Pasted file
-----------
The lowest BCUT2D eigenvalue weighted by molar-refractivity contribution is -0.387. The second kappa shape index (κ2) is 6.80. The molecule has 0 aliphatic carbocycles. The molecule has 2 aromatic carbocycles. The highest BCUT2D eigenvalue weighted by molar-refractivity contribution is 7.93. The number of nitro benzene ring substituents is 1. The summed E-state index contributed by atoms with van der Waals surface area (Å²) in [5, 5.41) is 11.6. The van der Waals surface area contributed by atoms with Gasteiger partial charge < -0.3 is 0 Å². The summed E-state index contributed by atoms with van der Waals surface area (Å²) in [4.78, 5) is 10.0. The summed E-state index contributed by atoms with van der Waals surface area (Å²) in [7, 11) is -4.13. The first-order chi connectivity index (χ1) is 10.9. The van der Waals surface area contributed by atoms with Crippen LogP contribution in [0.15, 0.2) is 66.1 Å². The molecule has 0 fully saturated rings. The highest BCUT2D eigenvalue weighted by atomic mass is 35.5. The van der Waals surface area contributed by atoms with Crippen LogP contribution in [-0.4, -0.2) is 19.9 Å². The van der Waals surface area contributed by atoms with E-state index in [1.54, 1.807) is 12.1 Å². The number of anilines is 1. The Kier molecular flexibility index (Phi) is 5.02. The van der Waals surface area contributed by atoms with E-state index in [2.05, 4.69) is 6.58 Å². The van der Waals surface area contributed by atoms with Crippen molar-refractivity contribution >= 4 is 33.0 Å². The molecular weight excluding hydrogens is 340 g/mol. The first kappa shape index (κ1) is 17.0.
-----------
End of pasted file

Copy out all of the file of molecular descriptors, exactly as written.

The lowest BCUT2D eigenvalue weighted by molar-refractivity contribution is -0.387. The second kappa shape index (κ2) is 6.80. The molecule has 0 aliphatic carbocycles. The molecule has 2 aromatic carbocycles. The highest BCUT2D eigenvalue weighted by molar-refractivity contribution is 7.93. The number of nitro benzene ring substituents is 1. The summed E-state index contributed by atoms with van der Waals surface area (Å²) in [5, 5.41) is 11.6. The van der Waals surface area contributed by atoms with Gasteiger partial charge < -0.3 is 0 Å². The summed E-state index contributed by atoms with van der Waals surface area (Å²) in [4.78, 5) is 10.0. The summed E-state index contributed by atoms with van der Waals surface area (Å²) in [7, 11) is -4.13. The first-order chi connectivity index (χ1) is 10.9. The van der Waals surface area contributed by atoms with Crippen LogP contribution in [0.15, 0.2) is 66.1 Å². The molecule has 0 fully saturated rings. The highest BCUT2D eigenvalue weighted by atomic mass is 35.5. The van der Waals surface area contributed by atoms with Crippen LogP contribution in [-0.4, -0.2) is 19.9 Å². The van der Waals surface area contributed by atoms with E-state index in [1.54, 1.807) is 12.1 Å². The number of anilines is 1. The Kier molecular flexibility index (Phi) is 5.02. The van der Waals surface area contributed by atoms with E-state index in [2.05, 4.69) is 6.58 Å². The van der Waals surface area contributed by atoms with Crippen molar-refractivity contribution >= 4 is 33.0 Å². The molecular weight excluding hydrogens is 340 g/mol. The first kappa shape index (κ1) is 17.0.